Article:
We are not the only people who have complained about the secrecy during this process. So have a number of legislators, as well as the mayors of seven of the towns along the M&E Line. Transit management heard all these complaints, including ours, at a legislative hearing on May 31. This process has not become any more transparent since then.

The Long Island Rail Road has made service adjustments to accommodate the track work, too. In contrast to NJ Transit, the LIRR discussed possibilities with several stakeholders before announcing the changes the railroad would make. NJ Transit would have been wise to do the same. We could have helped, too. Maybe we could even have persuaded NJ Transit to run more trains into Penn Station! 

Since April, 2003, no member of New Jersey Transit’s Board of Directors has ever voted “NO” on an “agenda item” before the Board. This perfect record of the Board as a body that unanimously approved everything before it lasted for over 14 years, except for Commissioner Richard Hammer’s objection to a personal injury settlement when he first took the post late in 2015. That unbroken streak of unanimity prompted the Coalition and other advocates to criticize the NJT Board as a “rubber stamp” and call for reform.

Veteran Board member Flora Castillo broke that streak at the Board’s regularly scheduled meeting on June 14. She voted against two items. One would have authorized over $10 million for boiler and terminal repairs at Hoboken, and the other was an increase in spending of $2,750,000 on a contract concerning power substations. Castillo abstained on a third item. Coalition member Joseph M. Clift told the Railgram that he stated at a Board committee meeting that the items in question should have been sent out for competitive budding, and speculated that Castillo’s actions might have been related to his expression of that concern.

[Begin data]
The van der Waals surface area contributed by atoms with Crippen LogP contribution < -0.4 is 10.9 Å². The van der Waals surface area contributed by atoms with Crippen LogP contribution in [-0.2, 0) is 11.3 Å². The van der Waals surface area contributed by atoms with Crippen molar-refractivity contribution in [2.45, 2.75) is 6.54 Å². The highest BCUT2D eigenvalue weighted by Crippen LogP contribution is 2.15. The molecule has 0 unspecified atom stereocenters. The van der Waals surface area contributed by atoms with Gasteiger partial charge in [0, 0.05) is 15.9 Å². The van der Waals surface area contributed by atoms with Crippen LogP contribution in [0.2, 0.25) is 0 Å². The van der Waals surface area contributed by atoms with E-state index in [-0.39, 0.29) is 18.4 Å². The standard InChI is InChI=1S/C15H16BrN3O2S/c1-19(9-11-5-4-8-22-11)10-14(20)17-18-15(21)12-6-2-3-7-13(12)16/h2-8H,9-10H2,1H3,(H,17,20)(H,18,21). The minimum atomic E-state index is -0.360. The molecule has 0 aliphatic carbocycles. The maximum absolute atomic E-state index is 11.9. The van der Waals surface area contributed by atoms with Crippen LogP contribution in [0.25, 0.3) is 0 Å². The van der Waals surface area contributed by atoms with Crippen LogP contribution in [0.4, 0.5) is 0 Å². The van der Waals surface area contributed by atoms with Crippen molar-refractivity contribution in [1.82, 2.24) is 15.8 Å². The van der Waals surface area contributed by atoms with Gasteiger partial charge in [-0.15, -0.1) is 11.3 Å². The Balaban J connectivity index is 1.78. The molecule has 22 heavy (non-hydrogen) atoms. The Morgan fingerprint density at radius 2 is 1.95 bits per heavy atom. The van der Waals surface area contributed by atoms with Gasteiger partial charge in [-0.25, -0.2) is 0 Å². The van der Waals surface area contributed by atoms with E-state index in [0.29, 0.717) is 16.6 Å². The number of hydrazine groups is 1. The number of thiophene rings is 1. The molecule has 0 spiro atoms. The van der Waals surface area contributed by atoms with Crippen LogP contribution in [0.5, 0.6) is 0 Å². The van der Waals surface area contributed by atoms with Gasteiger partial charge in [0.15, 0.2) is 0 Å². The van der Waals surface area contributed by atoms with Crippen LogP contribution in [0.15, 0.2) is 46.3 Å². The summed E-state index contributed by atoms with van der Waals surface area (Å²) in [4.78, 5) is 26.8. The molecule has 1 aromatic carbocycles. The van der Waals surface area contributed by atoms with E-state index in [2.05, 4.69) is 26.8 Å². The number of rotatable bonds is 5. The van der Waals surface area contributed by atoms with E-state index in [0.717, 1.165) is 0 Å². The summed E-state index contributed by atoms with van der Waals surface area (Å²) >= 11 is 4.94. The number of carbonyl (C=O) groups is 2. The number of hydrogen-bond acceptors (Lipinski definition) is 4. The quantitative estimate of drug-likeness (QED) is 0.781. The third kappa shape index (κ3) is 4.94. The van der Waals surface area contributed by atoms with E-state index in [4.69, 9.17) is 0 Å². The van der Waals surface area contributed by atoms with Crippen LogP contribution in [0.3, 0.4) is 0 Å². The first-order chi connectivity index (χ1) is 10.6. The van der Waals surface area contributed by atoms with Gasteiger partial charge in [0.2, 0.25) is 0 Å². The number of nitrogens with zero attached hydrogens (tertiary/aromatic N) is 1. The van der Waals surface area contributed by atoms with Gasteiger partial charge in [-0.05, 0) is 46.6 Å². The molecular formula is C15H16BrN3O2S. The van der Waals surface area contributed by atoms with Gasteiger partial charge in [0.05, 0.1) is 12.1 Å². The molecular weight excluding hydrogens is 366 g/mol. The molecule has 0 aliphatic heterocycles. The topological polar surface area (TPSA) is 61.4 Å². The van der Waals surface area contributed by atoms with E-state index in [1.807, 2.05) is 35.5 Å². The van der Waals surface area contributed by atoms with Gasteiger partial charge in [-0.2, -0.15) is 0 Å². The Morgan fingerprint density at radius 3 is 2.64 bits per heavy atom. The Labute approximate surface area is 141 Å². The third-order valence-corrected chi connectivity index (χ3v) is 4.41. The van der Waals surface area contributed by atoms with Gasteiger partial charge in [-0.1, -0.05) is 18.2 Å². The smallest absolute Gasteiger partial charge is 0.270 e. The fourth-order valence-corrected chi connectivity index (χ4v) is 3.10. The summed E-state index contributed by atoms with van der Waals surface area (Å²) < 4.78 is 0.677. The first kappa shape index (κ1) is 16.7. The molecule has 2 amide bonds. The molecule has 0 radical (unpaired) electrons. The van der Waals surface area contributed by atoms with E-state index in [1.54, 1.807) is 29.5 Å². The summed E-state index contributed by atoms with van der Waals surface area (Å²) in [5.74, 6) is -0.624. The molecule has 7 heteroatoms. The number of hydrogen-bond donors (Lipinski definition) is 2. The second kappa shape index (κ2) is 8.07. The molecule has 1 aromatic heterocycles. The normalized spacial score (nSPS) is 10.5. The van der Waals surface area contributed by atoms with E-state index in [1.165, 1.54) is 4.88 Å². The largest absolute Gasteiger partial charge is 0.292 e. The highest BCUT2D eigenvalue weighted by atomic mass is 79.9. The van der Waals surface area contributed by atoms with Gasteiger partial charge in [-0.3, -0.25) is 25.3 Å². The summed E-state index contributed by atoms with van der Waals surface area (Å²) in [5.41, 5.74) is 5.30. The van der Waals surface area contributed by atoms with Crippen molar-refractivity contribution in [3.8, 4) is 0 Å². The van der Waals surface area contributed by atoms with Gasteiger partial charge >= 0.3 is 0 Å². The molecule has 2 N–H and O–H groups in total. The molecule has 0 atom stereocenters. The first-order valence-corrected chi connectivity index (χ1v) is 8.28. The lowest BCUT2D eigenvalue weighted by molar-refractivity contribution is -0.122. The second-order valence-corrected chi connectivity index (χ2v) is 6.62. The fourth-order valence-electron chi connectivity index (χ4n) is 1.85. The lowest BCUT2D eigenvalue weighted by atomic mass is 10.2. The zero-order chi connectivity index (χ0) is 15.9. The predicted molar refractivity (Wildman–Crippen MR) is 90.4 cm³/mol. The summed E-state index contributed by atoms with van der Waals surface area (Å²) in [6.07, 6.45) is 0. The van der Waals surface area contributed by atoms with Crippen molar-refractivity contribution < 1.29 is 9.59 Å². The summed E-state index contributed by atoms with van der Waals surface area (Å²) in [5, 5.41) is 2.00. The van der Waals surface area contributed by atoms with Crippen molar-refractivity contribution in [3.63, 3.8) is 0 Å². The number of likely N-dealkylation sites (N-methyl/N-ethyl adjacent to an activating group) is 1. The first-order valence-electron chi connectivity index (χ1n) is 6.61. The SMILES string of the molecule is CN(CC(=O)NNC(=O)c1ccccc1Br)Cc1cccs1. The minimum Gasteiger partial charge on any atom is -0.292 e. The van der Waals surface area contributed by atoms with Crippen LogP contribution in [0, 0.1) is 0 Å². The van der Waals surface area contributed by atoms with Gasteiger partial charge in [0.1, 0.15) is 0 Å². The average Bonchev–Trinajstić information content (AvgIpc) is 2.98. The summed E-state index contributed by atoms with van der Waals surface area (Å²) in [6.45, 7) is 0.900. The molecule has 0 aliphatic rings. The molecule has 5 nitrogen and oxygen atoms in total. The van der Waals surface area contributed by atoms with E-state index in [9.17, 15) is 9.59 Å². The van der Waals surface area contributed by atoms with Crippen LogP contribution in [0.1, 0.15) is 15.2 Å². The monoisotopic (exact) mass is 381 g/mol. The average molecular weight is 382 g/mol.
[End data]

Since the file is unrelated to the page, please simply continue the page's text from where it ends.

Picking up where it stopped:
We strongly commend Flora Castillo for exercising independent judgment by breaking the 14-year streak of unanimous approval of every agenda item. For many years, we have called for robust discussion of issues that concern us as riders on NJ Transit, and for transparency by the NJ Transit Board and management, so we will be recognized as having a stake in the mobility that NJ Transit offers us. We sincerely hope that these two dissenting votes will be the first step toward that transparency and that recognition.